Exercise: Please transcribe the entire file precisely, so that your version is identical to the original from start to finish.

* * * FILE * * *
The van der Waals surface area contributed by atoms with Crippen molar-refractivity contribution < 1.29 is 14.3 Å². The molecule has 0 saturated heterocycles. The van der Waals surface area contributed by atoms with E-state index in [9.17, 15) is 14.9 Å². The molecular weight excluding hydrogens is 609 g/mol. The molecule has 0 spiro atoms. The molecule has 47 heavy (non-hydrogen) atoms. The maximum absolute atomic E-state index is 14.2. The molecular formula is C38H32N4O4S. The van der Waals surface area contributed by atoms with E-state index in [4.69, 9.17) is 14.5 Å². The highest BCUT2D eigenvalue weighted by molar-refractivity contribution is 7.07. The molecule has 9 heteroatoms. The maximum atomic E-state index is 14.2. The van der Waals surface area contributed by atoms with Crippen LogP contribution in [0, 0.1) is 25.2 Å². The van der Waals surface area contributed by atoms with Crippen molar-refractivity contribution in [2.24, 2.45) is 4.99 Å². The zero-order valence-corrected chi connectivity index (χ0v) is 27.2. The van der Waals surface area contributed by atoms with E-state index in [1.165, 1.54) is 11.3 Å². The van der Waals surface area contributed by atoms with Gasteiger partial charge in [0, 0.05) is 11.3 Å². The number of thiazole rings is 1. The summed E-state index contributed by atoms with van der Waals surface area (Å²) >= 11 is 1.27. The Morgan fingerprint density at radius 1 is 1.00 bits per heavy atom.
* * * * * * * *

The van der Waals surface area contributed by atoms with Crippen molar-refractivity contribution < 1.29 is 14.3 Å². The molecule has 0 saturated heterocycles. The van der Waals surface area contributed by atoms with E-state index in [9.17, 15) is 14.9 Å². The molecular weight excluding hydrogens is 609 g/mol. The molecule has 0 spiro atoms. The molecule has 47 heavy (non-hydrogen) atoms. The maximum absolute atomic E-state index is 14.2. The molecular formula is C38H32N4O4S. The van der Waals surface area contributed by atoms with E-state index in [4.69, 9.17) is 14.5 Å². The highest BCUT2D eigenvalue weighted by molar-refractivity contribution is 7.07. The molecule has 9 heteroatoms. The maximum atomic E-state index is 14.2. The van der Waals surface area contributed by atoms with Crippen LogP contribution in [0, 0.1) is 25.2 Å². The van der Waals surface area contributed by atoms with Crippen molar-refractivity contribution in [2.24, 2.45) is 4.99 Å². The zero-order valence-corrected chi connectivity index (χ0v) is 27.2. The van der Waals surface area contributed by atoms with E-state index in [1.165, 1.54) is 11.3 Å². The van der Waals surface area contributed by atoms with Gasteiger partial charge in [0, 0.05) is 11.3 Å². The number of thiazole rings is 1. The summed E-state index contributed by atoms with van der Waals surface area (Å²) >= 11 is 1.27. The Morgan fingerprint density at radius 1 is 1.00 bits per heavy atom.